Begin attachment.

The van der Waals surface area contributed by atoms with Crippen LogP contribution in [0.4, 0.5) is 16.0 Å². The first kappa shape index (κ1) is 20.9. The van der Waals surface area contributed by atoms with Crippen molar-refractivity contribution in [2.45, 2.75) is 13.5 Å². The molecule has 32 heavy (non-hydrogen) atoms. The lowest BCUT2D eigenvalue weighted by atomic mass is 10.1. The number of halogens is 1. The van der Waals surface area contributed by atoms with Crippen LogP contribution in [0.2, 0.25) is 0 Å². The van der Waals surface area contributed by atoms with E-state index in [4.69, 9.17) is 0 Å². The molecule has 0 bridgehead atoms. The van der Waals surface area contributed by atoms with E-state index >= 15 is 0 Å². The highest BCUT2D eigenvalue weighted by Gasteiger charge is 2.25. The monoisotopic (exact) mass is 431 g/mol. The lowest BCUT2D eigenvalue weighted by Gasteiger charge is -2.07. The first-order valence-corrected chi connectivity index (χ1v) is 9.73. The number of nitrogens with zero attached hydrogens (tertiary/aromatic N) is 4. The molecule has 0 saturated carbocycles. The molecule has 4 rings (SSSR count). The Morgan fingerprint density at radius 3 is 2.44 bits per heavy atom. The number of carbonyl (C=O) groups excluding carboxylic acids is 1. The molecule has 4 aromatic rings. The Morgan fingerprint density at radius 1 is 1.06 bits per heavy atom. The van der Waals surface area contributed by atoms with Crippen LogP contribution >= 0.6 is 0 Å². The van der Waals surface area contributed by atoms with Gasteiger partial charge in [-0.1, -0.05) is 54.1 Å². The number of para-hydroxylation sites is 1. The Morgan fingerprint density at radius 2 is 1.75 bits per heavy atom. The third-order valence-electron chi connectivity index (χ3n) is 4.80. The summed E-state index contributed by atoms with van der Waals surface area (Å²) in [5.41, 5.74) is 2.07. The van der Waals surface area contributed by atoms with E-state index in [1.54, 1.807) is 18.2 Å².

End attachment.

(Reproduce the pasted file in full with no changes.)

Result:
The van der Waals surface area contributed by atoms with Crippen LogP contribution in [0.4, 0.5) is 16.0 Å². The first kappa shape index (κ1) is 20.9. The van der Waals surface area contributed by atoms with Crippen molar-refractivity contribution in [2.45, 2.75) is 13.5 Å². The molecule has 32 heavy (non-hydrogen) atoms. The lowest BCUT2D eigenvalue weighted by atomic mass is 10.1. The number of halogens is 1. The van der Waals surface area contributed by atoms with Crippen LogP contribution in [0.2, 0.25) is 0 Å². The van der Waals surface area contributed by atoms with E-state index in [4.69, 9.17) is 0 Å². The molecule has 0 bridgehead atoms. The van der Waals surface area contributed by atoms with E-state index >= 15 is 0 Å². The highest BCUT2D eigenvalue weighted by Gasteiger charge is 2.25. The monoisotopic (exact) mass is 431 g/mol. The lowest BCUT2D eigenvalue weighted by Gasteiger charge is -2.07. The first-order valence-corrected chi connectivity index (χ1v) is 9.73. The number of nitrogens with zero attached hydrogens (tertiary/aromatic N) is 4. The molecule has 0 saturated carbocycles. The molecule has 4 rings (SSSR count). The Morgan fingerprint density at radius 3 is 2.44 bits per heavy atom. The number of carbonyl (C=O) groups excluding carboxylic acids is 1. The molecule has 4 aromatic rings. The Morgan fingerprint density at radius 1 is 1.06 bits per heavy atom. The van der Waals surface area contributed by atoms with Crippen LogP contribution >= 0.6 is 0 Å². The van der Waals surface area contributed by atoms with Gasteiger partial charge in [-0.1, -0.05) is 54.1 Å². The number of para-hydroxylation sites is 1. The Morgan fingerprint density at radius 2 is 1.75 bits per heavy atom. The third-order valence-electron chi connectivity index (χ3n) is 4.80. The summed E-state index contributed by atoms with van der Waals surface area (Å²) in [5.41, 5.74) is 2.07. The van der Waals surface area contributed by atoms with E-state index in [1.54, 1.807) is 18.2 Å².